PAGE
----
The subtle tweaks that transformed Oscars darling 'Power of the Dog'

Jane Campion’s “The Power of the Dog” has been nominated for 12 Oscars, including best picture, best director, best actor (Benedict Cumberbatch) and best supporting actress (Kirsten Dunst).

But one of its less high-profile nominations is also one of its most deserved: best adapted screenplay. Campion’s adaptation reworks and updates Thomas Savage’s 1967 novel, subtly shifting the narrative’s burden of guilt and hate. The book is a tale about generational revenge. The movie is, instead, about how toxic masculinity tightens around all of us like a poison rope.

One of its less high-profile nominations is also one of its most deserved: best adapted screenplay.

Thorough and complete spoilers below.

Both book and movie have the same basic plot. Cantankerous, brilliant Phil Burbank (Cumberbatch) and his stolid brother George (Jesse Plemons) are wealthy, successful cattle ranchers in 1920s Montana. George falls for and marries small restaurant owner and widow Rose Gordon (Kirsten Dunst), much to Phil’s snobbish disgust. Phil subtly and not so subtly bullies Rose and her thin, effeminate son, the medical student Peter (Kodi Smit-McPhee).

Rose starts drinking. She is especially upset when Phil starts to take Peter under his wing, teaching him to ride, and braiding a rope for him. Peter, to protect his mother, gives Phil anthrax-ridden cowhide to finish the rope. Phil dies, and, his shadow removed, Rose blossoms.

Campion makes two major changes to Savage’s source material. The first concerns Peter’s father and Rose’s first husband, Johnny. Johnny is largely absent from the movie; he isn’t even named. All we know about him is that he was a drunk, that he worried Peter was too strong and that he killed himself.

In the book, Johnny is developed more fully. He’s a kind, ambitious doctor with no business sense who helps patients even when they can’t pay and drowns his failure with alcohol. During one drinking bout, he gets into a fight with Phil, who thrashes him soundly. The humiliation and beating leads directly to Johnny’s increasing depression and ultimate suicide.

There’s no indication in the book that Peter knows Phil was involved in Johnny’s death. But it nonetheless provides a justification for the murder that follows. In the book, Phil kills the father and is murdered by the son. There’s a karmic justice there.

In the movie, Phil kills no one. He’s an abusive bully and a jerk, and he upsets Rose. But so does George, who despite her repeated protests and obvious embarrassment, insists she play the piano for a house party with the governor. Obviously, if Peter killed George for embarrassing his mom, that would be wrong. It’s wrong to kill Phil, too. Phil is terrible in many ways. But the only murderer in the film is Peter.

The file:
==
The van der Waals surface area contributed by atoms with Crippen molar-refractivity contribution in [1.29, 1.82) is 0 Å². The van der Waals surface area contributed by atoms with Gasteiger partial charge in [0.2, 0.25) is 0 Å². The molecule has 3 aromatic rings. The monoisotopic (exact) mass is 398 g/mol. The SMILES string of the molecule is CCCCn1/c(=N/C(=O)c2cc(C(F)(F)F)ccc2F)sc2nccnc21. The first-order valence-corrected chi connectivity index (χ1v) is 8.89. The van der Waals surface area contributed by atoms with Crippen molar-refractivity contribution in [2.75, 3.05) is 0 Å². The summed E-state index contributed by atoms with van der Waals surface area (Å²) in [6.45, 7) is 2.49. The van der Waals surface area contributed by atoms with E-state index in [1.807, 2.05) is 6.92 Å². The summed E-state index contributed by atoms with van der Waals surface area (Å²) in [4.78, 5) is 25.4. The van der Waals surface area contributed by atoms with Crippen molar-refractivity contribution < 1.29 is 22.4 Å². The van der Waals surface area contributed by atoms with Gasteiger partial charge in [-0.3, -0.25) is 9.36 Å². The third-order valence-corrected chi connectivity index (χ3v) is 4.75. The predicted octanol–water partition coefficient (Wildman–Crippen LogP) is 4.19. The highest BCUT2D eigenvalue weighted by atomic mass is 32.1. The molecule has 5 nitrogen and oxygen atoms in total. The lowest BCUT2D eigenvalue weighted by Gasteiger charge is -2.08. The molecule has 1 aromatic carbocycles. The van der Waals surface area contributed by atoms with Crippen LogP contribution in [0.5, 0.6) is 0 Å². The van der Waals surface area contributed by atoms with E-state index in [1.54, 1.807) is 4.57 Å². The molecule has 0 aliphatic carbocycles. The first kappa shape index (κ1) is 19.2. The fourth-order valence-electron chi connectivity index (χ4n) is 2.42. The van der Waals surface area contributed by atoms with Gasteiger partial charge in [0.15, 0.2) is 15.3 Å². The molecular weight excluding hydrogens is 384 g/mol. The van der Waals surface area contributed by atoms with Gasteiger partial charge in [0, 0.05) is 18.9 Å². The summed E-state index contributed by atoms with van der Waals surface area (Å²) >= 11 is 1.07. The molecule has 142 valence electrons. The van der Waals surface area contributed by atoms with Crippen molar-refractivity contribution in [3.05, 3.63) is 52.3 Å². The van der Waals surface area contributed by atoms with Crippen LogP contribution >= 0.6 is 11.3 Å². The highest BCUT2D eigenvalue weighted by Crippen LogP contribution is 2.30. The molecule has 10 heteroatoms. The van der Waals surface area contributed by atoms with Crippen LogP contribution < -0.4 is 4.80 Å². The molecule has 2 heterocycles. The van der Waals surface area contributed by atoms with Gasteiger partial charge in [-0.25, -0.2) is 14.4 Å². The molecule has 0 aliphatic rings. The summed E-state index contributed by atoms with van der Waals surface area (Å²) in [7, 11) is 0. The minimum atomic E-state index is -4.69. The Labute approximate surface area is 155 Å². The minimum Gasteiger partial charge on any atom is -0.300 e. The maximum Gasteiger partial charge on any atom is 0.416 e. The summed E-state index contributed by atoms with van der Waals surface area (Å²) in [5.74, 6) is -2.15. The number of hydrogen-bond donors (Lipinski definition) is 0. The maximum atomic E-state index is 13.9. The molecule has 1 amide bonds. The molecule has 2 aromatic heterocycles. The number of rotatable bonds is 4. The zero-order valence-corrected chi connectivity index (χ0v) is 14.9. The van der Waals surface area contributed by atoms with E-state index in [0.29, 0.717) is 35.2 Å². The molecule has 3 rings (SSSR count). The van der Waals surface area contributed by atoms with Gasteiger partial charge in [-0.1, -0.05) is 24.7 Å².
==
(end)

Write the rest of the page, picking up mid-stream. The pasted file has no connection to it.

Campion also alters the book by making Phil’s homosexuality more legible — to viewers, but more important, to other characters. In the novel, Phil’s romantic relationship with his mentor, Bronco Henry, isn’t fully confirmed until the end of the novel. There is little suggestion that anyone else in the book realizes that Phil is gay.

In the movie, though, Phil’s adoration of Bronco Henry is signaled much earlier, and a number of other characters seem to notice. Phil tries to get George to toast Bronco Henry at the beginning of the film. George is reticent and uncomfortable, an indication perhaps that he remembers Phil’s relationship with Henry with some misgivings.

Peter knows more, and more surely. He finds a cache of Phil’s health magazines, which are filled with pictures of naked men. In a scene in the last part of the film, Phil tells Peter about a time Bronco Henry saved his life during a storm. The two men huddled together for warmth in a bed roll. Peter asks, knowingly, if they were lying together naked.

If others recognize that Phil is gay, the dynamic changes. Maybe Phil isn’t the only one motivated by toxic masculinity.

If Phil is successfully closeted, as in the book, the hate and fear he inspires is a reflection of his own actions and his own toxic masculinity. He calls Peter a sissy and gets other men to taunt him; he makes Rose feel unwelcome at every opportunity.

But if others recognize that Phil is gay, the dynamic changes. Maybe Phil isn’t the only one motivated by toxic masculinity.

In the film, Phil cruelly polices Peter’s gender performance — perhaps to publicly prove his own manhood. But what about Peter? Peter, too, is trying to be a man. And, like Phil, he’s proving his manliness in part by targeting someone who he may be reading as gay. The fact that Peter may find those men’s magazines attractive himself and may ask about naked Bronco Henry out of prurient interest only makes his own investment murkier.

Rose’s innocence is in question as well. If George suspects that his brother is gay, does his wife? Is her hyperbolic anger at Phil growing closer to Peter just about her dislike of Phil — or is it tinged with homophobia?

Campion’s adaptation doesn’t transform the story entirely. Phil is a sympathetic and complex villain in the novel, too. But by reducing Phil’s culpability, and increasing Peter’s, Campion changes the narratives’ thematic emphasis in important ways.

The film isn’t (just) about a repressed homosexual who enforces toxic masculinity in order to prove his manliness to himself. Nor is it about a son avenging his father. Instead, it’s a story about how patriarchy is a structure in which men (and women) police men (and women) with taunts, bullying, intimidation and even murder. Savage pointed to the diseased rope. But it took Campion’s adaptation to follow that rope to its end.

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